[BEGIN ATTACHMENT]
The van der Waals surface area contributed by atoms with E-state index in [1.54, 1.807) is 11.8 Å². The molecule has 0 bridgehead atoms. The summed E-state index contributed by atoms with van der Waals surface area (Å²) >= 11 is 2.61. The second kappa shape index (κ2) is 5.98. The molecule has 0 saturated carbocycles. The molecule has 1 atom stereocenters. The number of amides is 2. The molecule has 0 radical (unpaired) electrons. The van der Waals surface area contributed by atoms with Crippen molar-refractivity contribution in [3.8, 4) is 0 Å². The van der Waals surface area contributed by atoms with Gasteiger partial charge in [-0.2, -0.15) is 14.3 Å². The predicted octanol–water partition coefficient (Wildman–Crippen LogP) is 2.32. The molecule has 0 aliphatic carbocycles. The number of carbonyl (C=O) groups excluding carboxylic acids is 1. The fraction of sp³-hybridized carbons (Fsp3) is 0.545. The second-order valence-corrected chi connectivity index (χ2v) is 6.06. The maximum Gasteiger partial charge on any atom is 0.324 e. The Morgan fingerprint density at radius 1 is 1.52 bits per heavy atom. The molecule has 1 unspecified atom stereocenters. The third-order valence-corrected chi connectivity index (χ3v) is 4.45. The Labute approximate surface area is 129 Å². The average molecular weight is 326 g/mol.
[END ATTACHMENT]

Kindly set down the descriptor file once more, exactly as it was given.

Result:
The van der Waals surface area contributed by atoms with E-state index in [1.54, 1.807) is 11.8 Å². The molecule has 0 bridgehead atoms. The summed E-state index contributed by atoms with van der Waals surface area (Å²) >= 11 is 2.61. The second kappa shape index (κ2) is 5.98. The molecule has 0 saturated carbocycles. The molecule has 1 atom stereocenters. The number of amides is 2. The molecule has 0 radical (unpaired) electrons. The van der Waals surface area contributed by atoms with Crippen molar-refractivity contribution in [3.8, 4) is 0 Å². The van der Waals surface area contributed by atoms with Gasteiger partial charge in [-0.2, -0.15) is 14.3 Å². The predicted octanol–water partition coefficient (Wildman–Crippen LogP) is 2.32. The molecule has 0 aliphatic carbocycles. The number of carbonyl (C=O) groups excluding carboxylic acids is 1. The fraction of sp³-hybridized carbons (Fsp3) is 0.545. The second-order valence-corrected chi connectivity index (χ2v) is 6.06. The maximum Gasteiger partial charge on any atom is 0.324 e. The Morgan fingerprint density at radius 1 is 1.52 bits per heavy atom. The molecule has 1 unspecified atom stereocenters. The third-order valence-corrected chi connectivity index (χ3v) is 4.45. The Labute approximate surface area is 129 Å². The average molecular weight is 326 g/mol.